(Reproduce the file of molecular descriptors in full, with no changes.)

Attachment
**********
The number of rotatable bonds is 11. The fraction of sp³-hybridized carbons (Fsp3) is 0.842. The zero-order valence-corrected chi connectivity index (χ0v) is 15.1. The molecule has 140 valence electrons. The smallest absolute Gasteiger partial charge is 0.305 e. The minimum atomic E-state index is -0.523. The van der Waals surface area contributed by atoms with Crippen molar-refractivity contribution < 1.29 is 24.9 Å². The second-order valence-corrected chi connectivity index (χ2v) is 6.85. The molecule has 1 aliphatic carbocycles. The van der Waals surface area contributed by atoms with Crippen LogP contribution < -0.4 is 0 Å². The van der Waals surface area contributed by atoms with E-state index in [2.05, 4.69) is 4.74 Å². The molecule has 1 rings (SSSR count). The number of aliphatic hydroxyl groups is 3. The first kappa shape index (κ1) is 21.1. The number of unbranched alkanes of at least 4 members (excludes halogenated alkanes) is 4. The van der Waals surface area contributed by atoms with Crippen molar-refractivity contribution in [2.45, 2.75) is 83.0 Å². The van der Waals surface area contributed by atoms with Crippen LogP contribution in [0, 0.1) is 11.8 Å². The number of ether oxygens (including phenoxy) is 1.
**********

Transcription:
The number of rotatable bonds is 11. The fraction of sp³-hybridized carbons (Fsp3) is 0.842. The zero-order valence-corrected chi connectivity index (χ0v) is 15.1. The molecule has 140 valence electrons. The smallest absolute Gasteiger partial charge is 0.305 e. The minimum atomic E-state index is -0.523. The van der Waals surface area contributed by atoms with Crippen molar-refractivity contribution < 1.29 is 24.9 Å². The second-order valence-corrected chi connectivity index (χ2v) is 6.85. The molecule has 1 aliphatic carbocycles. The van der Waals surface area contributed by atoms with Crippen LogP contribution < -0.4 is 0 Å². The van der Waals surface area contributed by atoms with E-state index in [2.05, 4.69) is 4.74 Å². The molecule has 1 rings (SSSR count). The number of aliphatic hydroxyl groups is 3. The first kappa shape index (κ1) is 21.1. The number of unbranched alkanes of at least 4 members (excludes halogenated alkanes) is 4. The van der Waals surface area contributed by atoms with Crippen molar-refractivity contribution in [2.45, 2.75) is 83.0 Å². The van der Waals surface area contributed by atoms with Crippen LogP contribution in [0, 0.1) is 11.8 Å². The number of ether oxygens (including phenoxy) is 1.